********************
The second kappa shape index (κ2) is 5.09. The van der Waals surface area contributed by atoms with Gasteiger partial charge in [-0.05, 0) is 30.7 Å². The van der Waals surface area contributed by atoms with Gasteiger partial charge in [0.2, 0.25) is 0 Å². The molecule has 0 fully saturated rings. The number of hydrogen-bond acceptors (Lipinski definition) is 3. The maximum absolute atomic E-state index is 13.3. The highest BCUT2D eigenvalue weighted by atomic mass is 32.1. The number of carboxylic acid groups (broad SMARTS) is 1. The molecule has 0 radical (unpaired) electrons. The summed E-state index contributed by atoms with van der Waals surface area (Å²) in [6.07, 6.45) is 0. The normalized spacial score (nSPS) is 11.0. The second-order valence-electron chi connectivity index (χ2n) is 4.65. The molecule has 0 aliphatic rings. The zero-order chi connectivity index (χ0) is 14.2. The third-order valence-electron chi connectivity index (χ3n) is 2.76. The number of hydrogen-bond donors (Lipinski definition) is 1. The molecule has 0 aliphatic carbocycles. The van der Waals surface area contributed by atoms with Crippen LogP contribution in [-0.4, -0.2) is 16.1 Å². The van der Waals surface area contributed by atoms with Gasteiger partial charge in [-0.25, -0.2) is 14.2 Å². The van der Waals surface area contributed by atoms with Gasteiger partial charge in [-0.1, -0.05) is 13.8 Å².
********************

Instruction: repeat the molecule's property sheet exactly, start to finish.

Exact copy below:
The second kappa shape index (κ2) is 5.09. The van der Waals surface area contributed by atoms with Gasteiger partial charge in [-0.05, 0) is 30.7 Å². The van der Waals surface area contributed by atoms with Gasteiger partial charge in [0.2, 0.25) is 0 Å². The molecule has 0 fully saturated rings. The number of hydrogen-bond acceptors (Lipinski definition) is 3. The maximum absolute atomic E-state index is 13.3. The highest BCUT2D eigenvalue weighted by atomic mass is 32.1. The number of carboxylic acid groups (broad SMARTS) is 1. The molecule has 0 radical (unpaired) electrons. The summed E-state index contributed by atoms with van der Waals surface area (Å²) in [6.07, 6.45) is 0. The normalized spacial score (nSPS) is 11.0. The second-order valence-electron chi connectivity index (χ2n) is 4.65. The molecule has 0 aliphatic rings. The zero-order chi connectivity index (χ0) is 14.2. The third-order valence-electron chi connectivity index (χ3n) is 2.76. The number of hydrogen-bond donors (Lipinski definition) is 1. The molecule has 0 aliphatic carbocycles. The van der Waals surface area contributed by atoms with Crippen LogP contribution in [-0.4, -0.2) is 16.1 Å². The van der Waals surface area contributed by atoms with Gasteiger partial charge in [-0.25, -0.2) is 14.2 Å². The van der Waals surface area contributed by atoms with Gasteiger partial charge in [-0.1, -0.05) is 13.8 Å².